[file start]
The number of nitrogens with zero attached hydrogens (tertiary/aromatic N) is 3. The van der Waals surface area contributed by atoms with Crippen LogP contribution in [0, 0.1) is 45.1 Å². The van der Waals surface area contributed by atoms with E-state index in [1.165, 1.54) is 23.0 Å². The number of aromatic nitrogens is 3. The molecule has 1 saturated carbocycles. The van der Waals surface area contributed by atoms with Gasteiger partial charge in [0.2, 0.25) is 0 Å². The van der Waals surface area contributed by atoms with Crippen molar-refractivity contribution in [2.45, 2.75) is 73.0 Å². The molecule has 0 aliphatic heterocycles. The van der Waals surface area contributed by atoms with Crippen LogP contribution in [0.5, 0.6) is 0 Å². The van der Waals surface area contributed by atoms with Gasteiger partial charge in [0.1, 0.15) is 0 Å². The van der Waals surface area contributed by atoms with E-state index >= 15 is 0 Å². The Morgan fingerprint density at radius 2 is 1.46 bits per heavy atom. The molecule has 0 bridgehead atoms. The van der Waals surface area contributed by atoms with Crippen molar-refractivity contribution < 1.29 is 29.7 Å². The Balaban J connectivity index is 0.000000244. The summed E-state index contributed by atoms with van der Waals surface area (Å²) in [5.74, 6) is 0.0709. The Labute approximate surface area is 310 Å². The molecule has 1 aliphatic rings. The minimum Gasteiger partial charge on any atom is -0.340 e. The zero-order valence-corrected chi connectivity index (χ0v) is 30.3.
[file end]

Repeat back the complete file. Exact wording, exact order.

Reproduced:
The number of nitrogens with zero attached hydrogens (tertiary/aromatic N) is 3. The van der Waals surface area contributed by atoms with Crippen LogP contribution in [0, 0.1) is 45.1 Å². The van der Waals surface area contributed by atoms with E-state index in [1.165, 1.54) is 23.0 Å². The number of aromatic nitrogens is 3. The molecule has 1 saturated carbocycles. The van der Waals surface area contributed by atoms with Gasteiger partial charge in [0.2, 0.25) is 0 Å². The van der Waals surface area contributed by atoms with Crippen molar-refractivity contribution in [2.45, 2.75) is 73.0 Å². The molecule has 0 aliphatic heterocycles. The van der Waals surface area contributed by atoms with Crippen LogP contribution in [0.5, 0.6) is 0 Å². The van der Waals surface area contributed by atoms with Gasteiger partial charge in [0.1, 0.15) is 0 Å². The van der Waals surface area contributed by atoms with E-state index >= 15 is 0 Å². The Morgan fingerprint density at radius 2 is 1.46 bits per heavy atom. The molecule has 0 bridgehead atoms. The van der Waals surface area contributed by atoms with Crippen molar-refractivity contribution < 1.29 is 29.7 Å². The Balaban J connectivity index is 0.000000244. The summed E-state index contributed by atoms with van der Waals surface area (Å²) in [5.74, 6) is 0.0709. The Labute approximate surface area is 310 Å². The molecule has 1 aliphatic rings. The minimum Gasteiger partial charge on any atom is -0.340 e. The zero-order valence-corrected chi connectivity index (χ0v) is 30.3.